How This Mother of Two Finally Earned Her Bachelor’s Degree After 16 Years
You know what they say about best-laid plans — life never goes exactly the way you think it will. Gussie Hopkins learned that lesson early on, when she found out she was expecting her first child during her first year of college. All of a sudden, Gussie’s life took a detour — the straightforward path to a bachelor’s degree wasn’t going to be so easy with a newborn in tow.
Still, Gussie isn’t one to give up. She decided to move closer to her family, partly so she could ask for their babysitting help while she took the train across town to her community college classes. Gussie also had to squeeze work into her already hectic schedule. “I had to go back and start working because, of course, when you have a kid, you kind of have to feed them,” Gussie joked.
Just when Gussie thought she had her new routine all ironed out, life threw yet another curve ball — the birth of her second son. Not to mention the two layoffs, the foreclosure of her Chicago home, a move to Georgia, and the death of two close family members that followed. It would be enough to discourage anyone — but not Gussie. More than 10 years after she first started her college education, Gussie was determined to finally finish her degree.
With just three courses left, Gussie went back to the drawing board to find the best way to get her degree. She knew she needed the flexibility to work at her own pace, around her family’s schedule — plus, she didn’t want to take on massive tuition bills.
When she discovered Western Governors University, Gussie knew she had found the perfect university for her. WGU not only had the flexibility she needed at an unbeatable price, but also offered a degree program that could have been created just for her: B.S. Business, IT Management.
“I am definitely a techie by nature,” Gussie said. “I am a gadget person.” Early on in her career, she installed circuits and worked for a cell phone provider — experience she credits with kickstarting her love for technology. Since Gussie needed the practicality of a business degree, but also wanted to integrate her love for tech, “WGU just literally knocked it out of the park,” she said.
Her studies at WGU could not have been better preparation for her current career, either. Today, Gussie is a certified project manager at an information technology company. On any given day, she might be meeting with six different departments within her company to make sure a client’s order of 50,000 or more devices like smartphones and tablets arrives on time and ready to go.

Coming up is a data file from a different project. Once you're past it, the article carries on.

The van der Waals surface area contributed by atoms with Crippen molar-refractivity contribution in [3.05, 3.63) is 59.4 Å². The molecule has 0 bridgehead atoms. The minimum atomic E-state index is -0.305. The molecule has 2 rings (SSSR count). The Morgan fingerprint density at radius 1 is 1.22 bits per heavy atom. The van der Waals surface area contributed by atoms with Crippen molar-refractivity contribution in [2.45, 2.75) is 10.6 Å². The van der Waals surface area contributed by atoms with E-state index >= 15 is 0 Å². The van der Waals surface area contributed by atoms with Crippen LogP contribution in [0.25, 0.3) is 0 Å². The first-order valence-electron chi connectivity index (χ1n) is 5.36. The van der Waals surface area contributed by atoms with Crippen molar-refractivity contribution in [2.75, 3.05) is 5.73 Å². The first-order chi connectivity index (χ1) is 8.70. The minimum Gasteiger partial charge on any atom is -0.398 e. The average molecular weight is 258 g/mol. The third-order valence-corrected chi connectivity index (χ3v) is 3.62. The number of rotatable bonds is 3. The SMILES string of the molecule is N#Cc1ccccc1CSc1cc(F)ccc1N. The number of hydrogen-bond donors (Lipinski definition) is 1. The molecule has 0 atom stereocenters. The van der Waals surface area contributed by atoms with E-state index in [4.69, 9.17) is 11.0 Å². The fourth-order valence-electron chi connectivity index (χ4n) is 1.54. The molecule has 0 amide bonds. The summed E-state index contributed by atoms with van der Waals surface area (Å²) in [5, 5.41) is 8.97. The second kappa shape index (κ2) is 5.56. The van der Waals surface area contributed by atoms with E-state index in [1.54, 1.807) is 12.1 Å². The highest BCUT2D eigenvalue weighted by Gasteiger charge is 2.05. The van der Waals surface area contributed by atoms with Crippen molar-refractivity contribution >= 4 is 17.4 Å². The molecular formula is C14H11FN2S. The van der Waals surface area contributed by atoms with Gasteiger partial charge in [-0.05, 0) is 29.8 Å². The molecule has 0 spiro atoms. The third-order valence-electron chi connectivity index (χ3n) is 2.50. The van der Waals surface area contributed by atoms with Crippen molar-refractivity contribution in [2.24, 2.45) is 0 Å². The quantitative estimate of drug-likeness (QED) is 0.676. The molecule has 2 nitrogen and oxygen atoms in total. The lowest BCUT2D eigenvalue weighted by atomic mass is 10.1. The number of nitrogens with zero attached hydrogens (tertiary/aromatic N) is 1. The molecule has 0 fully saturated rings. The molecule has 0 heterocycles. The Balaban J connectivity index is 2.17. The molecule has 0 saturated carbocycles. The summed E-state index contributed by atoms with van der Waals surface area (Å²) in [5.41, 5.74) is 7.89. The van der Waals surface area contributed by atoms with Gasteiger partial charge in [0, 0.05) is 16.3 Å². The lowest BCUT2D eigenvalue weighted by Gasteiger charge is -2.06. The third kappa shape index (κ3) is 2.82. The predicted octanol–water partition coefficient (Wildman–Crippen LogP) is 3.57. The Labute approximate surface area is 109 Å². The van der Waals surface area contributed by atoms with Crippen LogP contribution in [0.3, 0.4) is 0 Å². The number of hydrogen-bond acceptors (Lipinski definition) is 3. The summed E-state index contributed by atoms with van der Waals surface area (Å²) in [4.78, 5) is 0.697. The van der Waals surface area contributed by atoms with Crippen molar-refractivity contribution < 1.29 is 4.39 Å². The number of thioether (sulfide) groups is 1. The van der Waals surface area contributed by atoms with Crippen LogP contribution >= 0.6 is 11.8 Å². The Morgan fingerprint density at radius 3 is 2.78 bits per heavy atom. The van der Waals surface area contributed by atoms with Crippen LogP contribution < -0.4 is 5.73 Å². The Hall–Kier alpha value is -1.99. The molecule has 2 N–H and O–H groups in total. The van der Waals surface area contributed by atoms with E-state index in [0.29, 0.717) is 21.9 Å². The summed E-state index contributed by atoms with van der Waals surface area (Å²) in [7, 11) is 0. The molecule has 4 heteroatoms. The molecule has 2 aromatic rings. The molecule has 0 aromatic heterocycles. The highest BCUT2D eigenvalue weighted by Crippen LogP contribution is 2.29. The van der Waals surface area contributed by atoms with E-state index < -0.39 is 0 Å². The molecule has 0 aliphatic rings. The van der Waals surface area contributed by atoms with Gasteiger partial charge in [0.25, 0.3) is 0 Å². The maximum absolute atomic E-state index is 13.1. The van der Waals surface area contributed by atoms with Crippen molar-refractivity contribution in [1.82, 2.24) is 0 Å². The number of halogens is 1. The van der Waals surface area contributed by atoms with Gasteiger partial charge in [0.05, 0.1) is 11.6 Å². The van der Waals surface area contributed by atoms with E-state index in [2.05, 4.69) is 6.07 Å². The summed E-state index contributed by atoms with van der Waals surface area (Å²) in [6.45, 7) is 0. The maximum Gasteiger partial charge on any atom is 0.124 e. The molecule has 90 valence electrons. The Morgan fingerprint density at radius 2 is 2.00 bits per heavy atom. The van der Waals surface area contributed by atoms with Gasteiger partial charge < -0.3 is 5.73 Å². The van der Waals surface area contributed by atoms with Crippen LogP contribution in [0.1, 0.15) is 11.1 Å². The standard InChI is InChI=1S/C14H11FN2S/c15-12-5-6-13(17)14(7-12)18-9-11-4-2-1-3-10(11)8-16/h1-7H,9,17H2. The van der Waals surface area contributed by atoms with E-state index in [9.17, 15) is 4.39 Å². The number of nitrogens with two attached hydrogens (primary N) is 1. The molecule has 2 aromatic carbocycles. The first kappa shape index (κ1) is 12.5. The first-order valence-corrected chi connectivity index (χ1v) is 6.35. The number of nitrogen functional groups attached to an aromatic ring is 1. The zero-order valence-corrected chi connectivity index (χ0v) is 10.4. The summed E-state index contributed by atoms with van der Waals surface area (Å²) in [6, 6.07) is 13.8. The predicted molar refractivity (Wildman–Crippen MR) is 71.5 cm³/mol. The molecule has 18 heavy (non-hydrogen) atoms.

That means Gussie is managing the entire process, from configuring the devices with the right software to ensuring they’re shipped out on time. She’s in constant communication with her colleagues across the company to ensure everything runs smoothly and everyone is on the same page. “We literally are the swivel chair for all of these different departments to make sure that we’re delivering on time and that the clients are happy with the services they’re getting,” she said.
Gussie’s job also requires her to constantly learn new skills, whether she’s brushing up on a new kind of technology or trouble-shooting an issue a particular team is having. Thankfully, Gussie’s extended college career has given her a life-long love for learning: she’s always happy to attend a training session or read through a new manual, and has no trouble asking questions when she’s not clear on something.
As much as she loves her job, Gussie is the first to admit that being a woman in a male-dominated field isn’t always easy. “I struggle from just being African-American and being a female,” she said. “I have found that I have to fight 10 times harder to prove that I am capable of being in the room.”
In her professional career, Gussie has had male colleagues flat-out ignore her during meetings. Even when she is in charge of a project, Gussie said her contributions have been discounted or brushed off before, simply because she is an African-American woman.
Yet Gussie said she tries to have a positive attitude and keep her head held high. She’s a self-described “sunshine and lollipops” kind of person; “I get along with a lot of people, so that usually helps me through the process, and laughter is definitely a way to break barriers,” she said.
Her innate sense of positivity and upbeat personality is also what got Gussie through her 16-year journey to get her college degree. It was a long road, but Gussie said she’s grateful that she had to go through it. “My journey definitely had a lot of stops and starts, but if I hadn’t gone through my journey the way I did, I don’t think I would be who I am today,” she said.
Once she found WGU, Gussie knew that the finish line was finally in sight. She used every tool at her disposal — from asking her mentor for help with her finance course to interacting with her course instructors — to really get the most out of her time at WGU. Gussie said that’s the beauty of this university: anyone can make it work for their individual situation.
Gussie had just one piece of advice for anyone wondering whether or not they should go back to school and finish their degree: “Don’t think about it. Make the phone call. Set up the consultation,” she said. “You can’t move forward without taking this step, and they will honestly help you take each step that you need to.”
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